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Thursday, December 14, 2017

Oil supply shortage – crying wolf again, or not?

Ever since the oil crisis in 1973, when the world feared that it was short of oil, there have regularly been "specialists" expressing concern that we are running out of oil. However, all the time oil production has increased and conveying such alarms has become akin to crying wolf. 

However, we read in the Financial Times today that the head of the International Energy Agency (IEA), Claude Mandil, has issued an energy investment warning. Investment in new capacity by oil-producing nations and energy companies is too small to meet future growth in demand, the developed world's energy watchdog warned on Tuesday. Mandil said that even though energy prices were near record levels, the world was not investing enough in oil and gas production, refining, power generation and transmission.  

Mandil's comments, at the IEA's biennial ministerial meeting, highlight growing concern about energy industry strategies. Global investment in the sector remained below the IEA's 2003 estimate of the USD 16 trillion needed by 2030 to meet projected demand. "We are not on track," he said. 

Within the Organisation of Petroleum Exporting Countries, which holds two-thirds of global oil reserves, exploration and development have risen in the past year. But that has not prevented OPEC's spare production capacity falling to its lowest for about 30 years. 

We also read in Tanker World, quoting the Sunday Herald, that Saudi oil reserves may be overstated. Matt Simmons, one of United States President Bush's energy advisers, was at a conference in Edinburgh, Scotland, spelling out the harsh facts on Saudi oil production. If his information proves to be true, it may have severe repercussions for the global economy.  

Simmons's belief is that Saudi has been overstating its oil reserves for years and that its biggest oil fields are in decline. And he believes Saudi Arabia will struggle to live up to its promise to increase its daily output from around 10 to 12 million barrels per day (mbd) by 2009, and later 15 mbd to meet global demand.  

Simmons visited Saudi Arabia in 2003 as part of a United States energy delegation. When he left the country six days later, he was convinced that the rosy picture the Saudis had painted of their key strategic resource was deeply flawed. Simmons is now about to publish a book entitled "Twilight in the Desert: The Coming Saudi Oil Shock and the World Economy", in which he outlines the fruits of his painstaking research into the true extent of Saudi oil reserves.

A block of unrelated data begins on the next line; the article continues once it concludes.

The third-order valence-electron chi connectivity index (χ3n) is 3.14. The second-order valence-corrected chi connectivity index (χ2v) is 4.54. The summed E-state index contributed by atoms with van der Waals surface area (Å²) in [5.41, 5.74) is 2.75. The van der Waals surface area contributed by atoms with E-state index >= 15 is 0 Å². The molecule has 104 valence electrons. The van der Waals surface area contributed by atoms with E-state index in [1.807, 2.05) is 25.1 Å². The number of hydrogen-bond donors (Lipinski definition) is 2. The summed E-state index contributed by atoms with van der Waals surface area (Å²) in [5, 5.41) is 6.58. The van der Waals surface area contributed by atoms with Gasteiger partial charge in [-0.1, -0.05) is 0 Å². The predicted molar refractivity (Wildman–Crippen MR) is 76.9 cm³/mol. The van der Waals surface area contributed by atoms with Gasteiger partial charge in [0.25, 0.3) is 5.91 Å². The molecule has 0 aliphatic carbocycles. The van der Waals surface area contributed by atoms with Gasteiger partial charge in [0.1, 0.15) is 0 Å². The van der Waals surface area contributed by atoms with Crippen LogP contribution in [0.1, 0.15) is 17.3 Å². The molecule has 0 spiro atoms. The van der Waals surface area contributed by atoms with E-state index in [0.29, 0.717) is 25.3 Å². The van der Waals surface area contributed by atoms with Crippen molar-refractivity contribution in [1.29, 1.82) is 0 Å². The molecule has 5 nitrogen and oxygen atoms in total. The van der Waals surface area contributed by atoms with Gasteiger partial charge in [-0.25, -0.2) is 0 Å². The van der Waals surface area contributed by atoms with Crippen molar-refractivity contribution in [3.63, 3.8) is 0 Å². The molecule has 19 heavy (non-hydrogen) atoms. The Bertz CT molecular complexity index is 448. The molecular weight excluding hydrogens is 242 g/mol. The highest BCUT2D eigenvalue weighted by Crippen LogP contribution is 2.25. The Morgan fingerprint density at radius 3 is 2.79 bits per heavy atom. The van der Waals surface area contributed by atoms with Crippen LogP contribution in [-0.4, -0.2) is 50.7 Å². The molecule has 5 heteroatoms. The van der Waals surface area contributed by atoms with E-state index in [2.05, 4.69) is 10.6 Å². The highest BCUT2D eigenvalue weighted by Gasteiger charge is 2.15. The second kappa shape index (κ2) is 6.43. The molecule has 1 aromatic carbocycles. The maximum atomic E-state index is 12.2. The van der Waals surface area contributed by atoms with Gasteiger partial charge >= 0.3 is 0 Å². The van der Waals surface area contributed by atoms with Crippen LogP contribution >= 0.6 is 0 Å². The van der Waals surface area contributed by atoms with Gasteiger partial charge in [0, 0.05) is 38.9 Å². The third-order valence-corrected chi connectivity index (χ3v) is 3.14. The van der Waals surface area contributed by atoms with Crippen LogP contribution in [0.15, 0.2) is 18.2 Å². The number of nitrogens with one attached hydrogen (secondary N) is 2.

Simmons studied some 200 petroleum engineering reports on the biggest oil fields in Saudi Arabia, a nation which boasts 25% of world reserves. In the 1980s, Middle East reserves jumped by some 43% in three years, despite there being no major new finds. Oil nations and oil companies alike have a motive for exaggerating reserves. Shell admitted last year that it had overstated reserves by 20%, sending its shares crashing. Simmons claims there are other bombshells still to come.

 According to the IEA World Energy Outlook 2004, which contains projections up to 2030, inter-regional oil trade is due for a sharp increase. Global economic growth is assumed to average 3.2% per year in the period 2002-2030. The world population is assumed to expand from 6.2 billion in 2002 to over 8 billion in 2030. The average IEA crude oil import price is assumed to fall back from its current highs to USD 22 (in year 2000 dollars) in 2006, remaining flat until 2010, and then beginning to climb steadily to USD 29 in 2030. 

According to these assumptions and in this reference scenario, net inter-regional oil trade between the major production and consumption regions will reach 65 mbd in 2030 – over half of global oil production and more than twice as much as at present. This trend results from the steady growth in demand in all regions and the increasing concentration of oil production in a small number of countries.  

According to IEA the Middle East, already the biggest exporting region, will see its net exports rise from 17 mbd in 2002 to 46 mbd in 2030. Exports from Africa, Russia, and other transition economies will also continue to expand steadily in the short to medium term, but all of them will have started to decline by 2020. Caspian countries will experience the fastest growth. Despite growing exports from Venezuela, net exports from Latin America as a whole will increase only modestly until 2010 and stabilise thereafter. The increase in trade will be particularly marked after 2010, reflecting the growing share of the Middle East in world oil supply.

According to the U.S. Department of Energy's Energy Intelligence Administration (EIA) oil demand will increase from some 81.9 mbd in 2004, 91.4 mbd in 2010, 100.1 mbd in 2015, 109.9 mbd in 2020, 120.2 mbd in 2025 of which the Middle East will supply 22.1 mbd in 2004, 24.5 mbd in 2010, 32.8 mbd in 2015, 32.8 mbd in 2020, and 22.1 mbd in 2004, 38.4 mbd in 2025. The Middle East is assumed to increase its market share from 27% in 2004 to 34% in 2025. Russia will increase its share from 10% to 11% but fall back to 10%. Africa, South and Central America and the Caspian area are all assumed to increase their shares, which means that the five biggest supplying areas will increase their total share from 48% to 60%. 

Contact: Erik Ranheim